Welcome to our Holodeck

Arvin Dang
4 min readNov 19, 2015

As designers, it’s our goal to clearly communicate ideas. To do so, we lean on tools to help convey our thoughts and opinions. In making something feel real, we can understand its effectiveness as a solution. And at the crux of problem solving, is our ability to iterate through multiple solutions in quick succession. Today, thanks to tools like Sketch and Invision — we can iterate at an even faster pace.

3D printers and CAD machines give us the same workflow when it comes to designing physical objects. We can prototype, build and test extremely fast. But there’s more to physical design than just products. Think of retail spaces, spacial or environmental designs. There’s a lot of work done to improve on the way people navigate the spaces around them.

As a team, we set out to answer how we can provide measurable interaction, and the ability to quickly iterate on spacial design. We began experimenting by clearing out a room in our office, noting it as the retail lab, and began exploring a variety of tools to see which best accomplished design tasks around physical spaces.

Here’s what we’ve come up with:

Modular Thinking

Typically we abstract problems into small segments, set priority and build solutions to test each abstraction. Thinking modularly relieves a lot of pressure from the way we think because now we’re laser focused on one specific need at a time.

In the retail space, we break segments of the physical environment down in the same way. It’s too broad to think that we can look at the entire solution as one holistic object. To mitigate that, we use physical constraints to force us to look at one piece of the puzzle at a time.

Our first constraint is the actual size of our prototype environment. A smaller, closed off room typically means we can concentrate on only one area or feature of a store at a time. As an example, if the environment is retail based, we should be focused down to a single aisle or counter of a store.

And to keep the space void of bias, it’s completely flexible. We found the most modular pieces of furniture possible. Nothing is fixed, everything can be move or re-ordered to fit the needs of the space. Walls are panels that can be extended or retracted as necessary. Like a puzzle, each block of furniture can be assembled or disassembled into larger or smaller components.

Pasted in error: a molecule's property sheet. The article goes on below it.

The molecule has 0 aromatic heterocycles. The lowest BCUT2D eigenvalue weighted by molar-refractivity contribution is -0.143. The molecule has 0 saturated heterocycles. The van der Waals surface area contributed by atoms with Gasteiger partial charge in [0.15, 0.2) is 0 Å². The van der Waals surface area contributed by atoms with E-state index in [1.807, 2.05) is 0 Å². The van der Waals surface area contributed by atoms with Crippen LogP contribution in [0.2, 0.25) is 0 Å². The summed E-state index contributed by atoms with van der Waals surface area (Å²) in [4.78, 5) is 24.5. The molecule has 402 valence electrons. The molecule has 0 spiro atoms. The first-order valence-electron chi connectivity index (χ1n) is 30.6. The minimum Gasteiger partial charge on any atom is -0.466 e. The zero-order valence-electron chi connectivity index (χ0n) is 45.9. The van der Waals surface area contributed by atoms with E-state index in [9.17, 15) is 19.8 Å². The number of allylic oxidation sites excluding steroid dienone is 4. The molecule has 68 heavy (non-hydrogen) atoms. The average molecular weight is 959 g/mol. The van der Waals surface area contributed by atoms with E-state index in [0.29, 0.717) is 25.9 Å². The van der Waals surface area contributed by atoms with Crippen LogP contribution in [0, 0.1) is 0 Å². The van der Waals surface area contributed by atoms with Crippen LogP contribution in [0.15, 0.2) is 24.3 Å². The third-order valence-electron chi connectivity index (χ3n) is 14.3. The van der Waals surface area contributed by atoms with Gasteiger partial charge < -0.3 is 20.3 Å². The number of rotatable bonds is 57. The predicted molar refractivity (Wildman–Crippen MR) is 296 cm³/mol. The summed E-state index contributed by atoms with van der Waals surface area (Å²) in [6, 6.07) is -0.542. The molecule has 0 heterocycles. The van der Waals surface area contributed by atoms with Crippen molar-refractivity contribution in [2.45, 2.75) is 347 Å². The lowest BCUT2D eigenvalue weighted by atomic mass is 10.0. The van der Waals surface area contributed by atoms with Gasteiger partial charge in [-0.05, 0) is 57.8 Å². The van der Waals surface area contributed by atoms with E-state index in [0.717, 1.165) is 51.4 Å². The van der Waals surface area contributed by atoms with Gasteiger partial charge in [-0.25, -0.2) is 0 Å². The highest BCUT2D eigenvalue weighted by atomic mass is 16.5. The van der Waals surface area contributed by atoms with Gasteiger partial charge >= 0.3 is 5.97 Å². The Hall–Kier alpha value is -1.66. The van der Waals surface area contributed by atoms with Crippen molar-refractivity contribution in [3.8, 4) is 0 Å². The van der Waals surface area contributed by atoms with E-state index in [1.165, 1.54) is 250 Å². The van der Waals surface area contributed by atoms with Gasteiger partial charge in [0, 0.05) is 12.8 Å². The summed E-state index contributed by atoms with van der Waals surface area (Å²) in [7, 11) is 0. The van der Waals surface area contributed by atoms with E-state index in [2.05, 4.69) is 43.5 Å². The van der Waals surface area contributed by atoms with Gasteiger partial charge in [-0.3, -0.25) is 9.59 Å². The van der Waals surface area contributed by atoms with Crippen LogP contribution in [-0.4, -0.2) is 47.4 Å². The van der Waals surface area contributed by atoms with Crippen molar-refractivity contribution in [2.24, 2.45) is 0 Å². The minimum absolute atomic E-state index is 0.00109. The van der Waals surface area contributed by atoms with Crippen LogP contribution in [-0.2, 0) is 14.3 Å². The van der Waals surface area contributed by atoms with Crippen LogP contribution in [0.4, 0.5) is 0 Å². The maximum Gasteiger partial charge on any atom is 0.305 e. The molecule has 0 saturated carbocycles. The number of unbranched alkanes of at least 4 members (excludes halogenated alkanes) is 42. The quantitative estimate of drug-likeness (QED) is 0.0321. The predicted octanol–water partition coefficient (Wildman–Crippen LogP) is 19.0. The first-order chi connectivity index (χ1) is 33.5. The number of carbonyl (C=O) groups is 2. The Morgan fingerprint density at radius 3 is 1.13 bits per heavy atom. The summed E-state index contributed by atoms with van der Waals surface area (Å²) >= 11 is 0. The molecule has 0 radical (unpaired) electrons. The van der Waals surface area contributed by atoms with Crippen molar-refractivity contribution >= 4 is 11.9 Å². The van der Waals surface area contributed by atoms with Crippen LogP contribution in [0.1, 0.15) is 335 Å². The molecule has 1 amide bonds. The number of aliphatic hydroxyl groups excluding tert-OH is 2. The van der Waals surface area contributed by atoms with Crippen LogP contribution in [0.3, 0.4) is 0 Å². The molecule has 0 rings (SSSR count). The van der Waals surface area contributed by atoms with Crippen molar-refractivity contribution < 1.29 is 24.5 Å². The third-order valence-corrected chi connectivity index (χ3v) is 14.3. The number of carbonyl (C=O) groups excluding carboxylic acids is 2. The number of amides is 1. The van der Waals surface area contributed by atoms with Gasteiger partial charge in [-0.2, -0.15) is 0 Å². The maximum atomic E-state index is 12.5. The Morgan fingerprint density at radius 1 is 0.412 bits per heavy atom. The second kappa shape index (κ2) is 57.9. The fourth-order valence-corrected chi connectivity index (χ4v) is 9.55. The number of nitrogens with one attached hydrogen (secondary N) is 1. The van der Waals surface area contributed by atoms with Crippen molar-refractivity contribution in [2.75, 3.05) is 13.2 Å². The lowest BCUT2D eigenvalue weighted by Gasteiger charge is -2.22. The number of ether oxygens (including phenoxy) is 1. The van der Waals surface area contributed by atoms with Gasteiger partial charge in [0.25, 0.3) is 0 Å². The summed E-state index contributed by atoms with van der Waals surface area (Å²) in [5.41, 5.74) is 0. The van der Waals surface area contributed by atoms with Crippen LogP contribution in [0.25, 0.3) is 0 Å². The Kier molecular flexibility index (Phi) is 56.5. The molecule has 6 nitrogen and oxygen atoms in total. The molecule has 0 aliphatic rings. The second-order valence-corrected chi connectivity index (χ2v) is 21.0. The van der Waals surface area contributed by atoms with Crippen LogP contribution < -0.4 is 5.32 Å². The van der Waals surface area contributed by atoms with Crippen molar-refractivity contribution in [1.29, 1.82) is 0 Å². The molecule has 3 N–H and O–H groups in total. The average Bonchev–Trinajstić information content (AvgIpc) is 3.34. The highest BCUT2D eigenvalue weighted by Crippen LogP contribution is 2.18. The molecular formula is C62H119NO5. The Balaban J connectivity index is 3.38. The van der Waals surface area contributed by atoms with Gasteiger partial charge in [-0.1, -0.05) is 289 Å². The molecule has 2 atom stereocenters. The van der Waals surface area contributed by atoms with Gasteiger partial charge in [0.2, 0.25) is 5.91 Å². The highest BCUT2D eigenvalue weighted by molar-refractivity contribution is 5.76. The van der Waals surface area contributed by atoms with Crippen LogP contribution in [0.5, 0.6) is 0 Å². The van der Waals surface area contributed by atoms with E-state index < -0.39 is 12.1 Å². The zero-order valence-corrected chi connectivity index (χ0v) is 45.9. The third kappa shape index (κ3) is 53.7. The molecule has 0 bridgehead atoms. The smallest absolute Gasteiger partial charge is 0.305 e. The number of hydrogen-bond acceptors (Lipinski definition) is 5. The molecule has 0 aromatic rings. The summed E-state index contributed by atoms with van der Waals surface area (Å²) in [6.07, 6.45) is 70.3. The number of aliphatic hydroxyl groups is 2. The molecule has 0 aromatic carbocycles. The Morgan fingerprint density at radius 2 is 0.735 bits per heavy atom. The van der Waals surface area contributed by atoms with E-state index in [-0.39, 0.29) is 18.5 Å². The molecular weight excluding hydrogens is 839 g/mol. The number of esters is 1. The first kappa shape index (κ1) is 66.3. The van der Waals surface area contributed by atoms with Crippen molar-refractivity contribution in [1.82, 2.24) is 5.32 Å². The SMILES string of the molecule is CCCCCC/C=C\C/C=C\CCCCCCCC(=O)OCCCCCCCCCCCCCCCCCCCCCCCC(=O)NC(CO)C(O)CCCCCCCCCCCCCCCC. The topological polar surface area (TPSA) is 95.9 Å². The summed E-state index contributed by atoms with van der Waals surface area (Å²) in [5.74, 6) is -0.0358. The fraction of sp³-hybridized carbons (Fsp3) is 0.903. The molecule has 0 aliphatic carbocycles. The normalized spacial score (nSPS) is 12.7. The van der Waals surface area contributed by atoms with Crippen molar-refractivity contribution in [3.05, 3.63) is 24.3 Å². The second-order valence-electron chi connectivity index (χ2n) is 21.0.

Measuring success is crucial to what we do. So how do you measure the impact of a physical environment?

First we measure concentrations or groupings of people over time to understand where they spend most of their time within our test environment. Second, we try to measure general emotion or attitude while people are exploring the task or space.

To accomplish this, first we’ve setup multiple Microsoft Kinect’s around the room to create an invisible layer. This invisible layer captures the position of people spatially over time. On closer look, we also have software measuring facial expressions and gestures gathered by the Kinect’s.

To help users navigate the environment, we’ve setup a small network of bluetooth beacons. Each one communicates centrally with us, so we can track the use of inanimate objects, or we can use them to present users with specific instructions based on their proximity with different objects in the environment.

In the end, our data indicates where people spend their time, what they interact with the most, who were the happiest participants, and at what points during the test. From here we can make the necessary changes to the room, and test again.

Keep it simple, stupid

The room itself remains a blank canvas. We can’t make any assumptions for how we’ll use the space. One day it can be grocery store, the next a massive warehouse.

As we explored the easiest ways to immerse a user, we landed on what ended being the simplest solution — a projector. Using a wall-wide system, we can project any environment to provide a depth and surrounding to help place people in the right setting. Our backdrop is now ever expandable. It’s an artificial surrounding, but at a glance it does what it needs to — it places our users in the context of their environment. Even having a backdrop peripheral to their task is often all they need to be convinced of their scene or setting.

Narrative is extremely important in the design process, so the more we can help to make an environment feel real, the better we can prototype with it.

MU/DAI is an interaction and user experience design firm in Chicago. If you’re interested in touring our space, please email chi@mudaidesign.com. If you liked our article, please let us know by tweeting it.